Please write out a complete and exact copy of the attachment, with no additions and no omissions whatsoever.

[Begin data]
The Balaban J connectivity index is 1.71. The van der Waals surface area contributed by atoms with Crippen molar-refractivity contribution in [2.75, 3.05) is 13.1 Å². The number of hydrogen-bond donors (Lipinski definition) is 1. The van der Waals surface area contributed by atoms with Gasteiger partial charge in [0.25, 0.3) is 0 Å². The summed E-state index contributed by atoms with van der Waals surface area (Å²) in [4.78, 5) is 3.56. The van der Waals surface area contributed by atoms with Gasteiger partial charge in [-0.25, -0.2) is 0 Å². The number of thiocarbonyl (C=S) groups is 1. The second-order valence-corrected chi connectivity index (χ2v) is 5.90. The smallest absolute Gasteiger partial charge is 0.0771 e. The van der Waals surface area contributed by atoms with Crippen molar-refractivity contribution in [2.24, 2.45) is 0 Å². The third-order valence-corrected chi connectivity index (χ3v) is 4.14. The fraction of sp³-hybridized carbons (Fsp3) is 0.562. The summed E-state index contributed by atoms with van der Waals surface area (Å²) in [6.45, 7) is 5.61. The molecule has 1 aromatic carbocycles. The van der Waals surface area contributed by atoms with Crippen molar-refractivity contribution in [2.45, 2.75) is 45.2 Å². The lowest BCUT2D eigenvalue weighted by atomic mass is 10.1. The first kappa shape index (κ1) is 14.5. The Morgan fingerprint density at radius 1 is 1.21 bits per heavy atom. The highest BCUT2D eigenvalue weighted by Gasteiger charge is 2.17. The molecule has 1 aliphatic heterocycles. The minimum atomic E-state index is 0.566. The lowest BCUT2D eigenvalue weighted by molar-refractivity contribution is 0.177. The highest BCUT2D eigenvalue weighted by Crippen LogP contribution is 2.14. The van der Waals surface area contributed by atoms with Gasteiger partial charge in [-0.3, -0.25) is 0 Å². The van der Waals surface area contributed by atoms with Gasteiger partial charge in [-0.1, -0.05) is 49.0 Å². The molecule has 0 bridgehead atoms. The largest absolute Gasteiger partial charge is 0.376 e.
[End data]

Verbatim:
The Balaban J connectivity index is 1.71. The van der Waals surface area contributed by atoms with Crippen molar-refractivity contribution in [2.75, 3.05) is 13.1 Å². The number of hydrogen-bond donors (Lipinski definition) is 1. The van der Waals surface area contributed by atoms with Gasteiger partial charge in [0.25, 0.3) is 0 Å². The summed E-state index contributed by atoms with van der Waals surface area (Å²) in [4.78, 5) is 3.56. The van der Waals surface area contributed by atoms with Gasteiger partial charge in [-0.25, -0.2) is 0 Å². The number of thiocarbonyl (C=S) groups is 1. The second-order valence-corrected chi connectivity index (χ2v) is 5.90. The smallest absolute Gasteiger partial charge is 0.0771 e. The van der Waals surface area contributed by atoms with Crippen molar-refractivity contribution in [2.24, 2.45) is 0 Å². The third-order valence-corrected chi connectivity index (χ3v) is 4.14. The fraction of sp³-hybridized carbons (Fsp3) is 0.562. The summed E-state index contributed by atoms with van der Waals surface area (Å²) in [6.45, 7) is 5.61. The molecule has 1 aromatic carbocycles. The van der Waals surface area contributed by atoms with Crippen molar-refractivity contribution in [2.45, 2.75) is 45.2 Å². The lowest BCUT2D eigenvalue weighted by atomic mass is 10.1. The first kappa shape index (κ1) is 14.5. The Morgan fingerprint density at radius 1 is 1.21 bits per heavy atom. The highest BCUT2D eigenvalue weighted by Gasteiger charge is 2.17. The molecule has 1 aliphatic heterocycles. The minimum atomic E-state index is 0.566. The lowest BCUT2D eigenvalue weighted by molar-refractivity contribution is 0.177. The highest BCUT2D eigenvalue weighted by Crippen LogP contribution is 2.14. The van der Waals surface area contributed by atoms with Gasteiger partial charge in [-0.3, -0.25) is 0 Å². The van der Waals surface area contributed by atoms with Gasteiger partial charge in [-0.1, -0.05) is 49.0 Å². The molecule has 0 bridgehead atoms. The largest absolute Gasteiger partial charge is 0.376 e.